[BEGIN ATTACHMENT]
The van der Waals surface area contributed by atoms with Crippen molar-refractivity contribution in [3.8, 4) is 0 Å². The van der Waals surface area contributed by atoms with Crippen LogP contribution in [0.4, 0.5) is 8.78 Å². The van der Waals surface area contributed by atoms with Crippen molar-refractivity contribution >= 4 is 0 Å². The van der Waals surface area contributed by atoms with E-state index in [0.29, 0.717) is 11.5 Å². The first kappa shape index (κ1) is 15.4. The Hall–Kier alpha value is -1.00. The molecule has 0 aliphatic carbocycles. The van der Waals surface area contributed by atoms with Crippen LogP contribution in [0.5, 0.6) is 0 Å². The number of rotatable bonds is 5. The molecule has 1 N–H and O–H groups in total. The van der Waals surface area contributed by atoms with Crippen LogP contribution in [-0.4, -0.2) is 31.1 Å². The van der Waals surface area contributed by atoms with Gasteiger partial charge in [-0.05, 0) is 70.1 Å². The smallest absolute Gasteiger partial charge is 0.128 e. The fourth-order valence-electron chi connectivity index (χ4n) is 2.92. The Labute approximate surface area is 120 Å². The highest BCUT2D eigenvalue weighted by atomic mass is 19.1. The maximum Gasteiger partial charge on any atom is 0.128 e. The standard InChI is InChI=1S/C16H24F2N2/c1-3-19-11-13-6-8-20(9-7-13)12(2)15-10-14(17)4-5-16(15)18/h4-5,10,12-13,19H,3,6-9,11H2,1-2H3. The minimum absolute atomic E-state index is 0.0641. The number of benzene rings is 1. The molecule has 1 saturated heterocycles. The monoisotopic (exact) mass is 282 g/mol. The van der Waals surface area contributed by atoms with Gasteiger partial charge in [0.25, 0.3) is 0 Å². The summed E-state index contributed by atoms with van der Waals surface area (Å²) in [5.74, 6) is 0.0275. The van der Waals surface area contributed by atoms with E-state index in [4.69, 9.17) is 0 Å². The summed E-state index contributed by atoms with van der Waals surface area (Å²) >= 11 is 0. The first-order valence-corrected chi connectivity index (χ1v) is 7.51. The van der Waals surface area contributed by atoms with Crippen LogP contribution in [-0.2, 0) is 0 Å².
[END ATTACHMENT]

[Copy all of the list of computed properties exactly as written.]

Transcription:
The van der Waals surface area contributed by atoms with Crippen molar-refractivity contribution in [3.8, 4) is 0 Å². The van der Waals surface area contributed by atoms with Crippen LogP contribution in [0.4, 0.5) is 8.78 Å². The van der Waals surface area contributed by atoms with Crippen molar-refractivity contribution >= 4 is 0 Å². The van der Waals surface area contributed by atoms with E-state index in [0.29, 0.717) is 11.5 Å². The first kappa shape index (κ1) is 15.4. The Hall–Kier alpha value is -1.00. The molecule has 0 aliphatic carbocycles. The van der Waals surface area contributed by atoms with Crippen LogP contribution in [0.5, 0.6) is 0 Å². The number of rotatable bonds is 5. The molecule has 1 N–H and O–H groups in total. The van der Waals surface area contributed by atoms with Crippen LogP contribution in [-0.4, -0.2) is 31.1 Å². The van der Waals surface area contributed by atoms with Gasteiger partial charge in [-0.05, 0) is 70.1 Å². The smallest absolute Gasteiger partial charge is 0.128 e. The fourth-order valence-electron chi connectivity index (χ4n) is 2.92. The Labute approximate surface area is 120 Å². The highest BCUT2D eigenvalue weighted by atomic mass is 19.1. The maximum Gasteiger partial charge on any atom is 0.128 e. The standard InChI is InChI=1S/C16H24F2N2/c1-3-19-11-13-6-8-20(9-7-13)12(2)15-10-14(17)4-5-16(15)18/h4-5,10,12-13,19H,3,6-9,11H2,1-2H3. The minimum absolute atomic E-state index is 0.0641. The number of benzene rings is 1. The molecule has 1 saturated heterocycles. The monoisotopic (exact) mass is 282 g/mol. The van der Waals surface area contributed by atoms with Gasteiger partial charge in [0.25, 0.3) is 0 Å². The summed E-state index contributed by atoms with van der Waals surface area (Å²) in [5.74, 6) is 0.0275. The van der Waals surface area contributed by atoms with E-state index in [4.69, 9.17) is 0 Å². The summed E-state index contributed by atoms with van der Waals surface area (Å²) >= 11 is 0. The first-order valence-corrected chi connectivity index (χ1v) is 7.51. The van der Waals surface area contributed by atoms with Crippen LogP contribution in [-0.2, 0) is 0 Å².